The Federal Crop Insurance Corporation, or FCIC, is a wholly owned government corporation that administers Federal crop insurance. Managed by an independent board of directors, and overseen by the USDA’s Risk Management Agency, the FCIC is charged with researching, developing and amending crop insurance products.
And the FCIC has been busy. In the early days of crop insurance, coverage was only available for wheat, cotton, flax, corn and tobacco for a total of 391 county-crop programs. Today, crop insurance covers more than 100 different commodities and 62,000 county-crop programs.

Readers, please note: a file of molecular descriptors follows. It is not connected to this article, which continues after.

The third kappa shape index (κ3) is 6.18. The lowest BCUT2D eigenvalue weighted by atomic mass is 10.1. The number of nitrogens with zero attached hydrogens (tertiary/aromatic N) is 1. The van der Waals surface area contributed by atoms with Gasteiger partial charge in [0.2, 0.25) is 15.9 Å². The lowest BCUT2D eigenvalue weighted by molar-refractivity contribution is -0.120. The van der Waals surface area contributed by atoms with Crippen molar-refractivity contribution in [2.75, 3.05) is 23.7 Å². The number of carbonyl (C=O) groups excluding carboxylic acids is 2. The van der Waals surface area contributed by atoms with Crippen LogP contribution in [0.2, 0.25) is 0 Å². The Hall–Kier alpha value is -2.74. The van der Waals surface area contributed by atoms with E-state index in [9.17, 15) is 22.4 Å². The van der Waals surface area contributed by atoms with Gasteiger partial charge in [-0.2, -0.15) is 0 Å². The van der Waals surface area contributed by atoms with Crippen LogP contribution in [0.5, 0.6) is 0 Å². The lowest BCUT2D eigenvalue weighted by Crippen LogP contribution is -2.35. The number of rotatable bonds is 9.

Expansion to additional crops and new provisions and plans of insurance has been the result of Congressional actions, notably in farm bills; RMA contracting with private entities often at the request of farmers; and new pilot programs introduced through the 508(h) process, also spurred by farmer interest. Through these means, crop insurance has been successfully expanded to many new specialty crops as well as to pasture, range, forage and livestock products. New insurance plans, such as Actual Revenue History and Whole Farm Revenue Protection, have been designed to improve coverage for specialty crop and diversified farmers.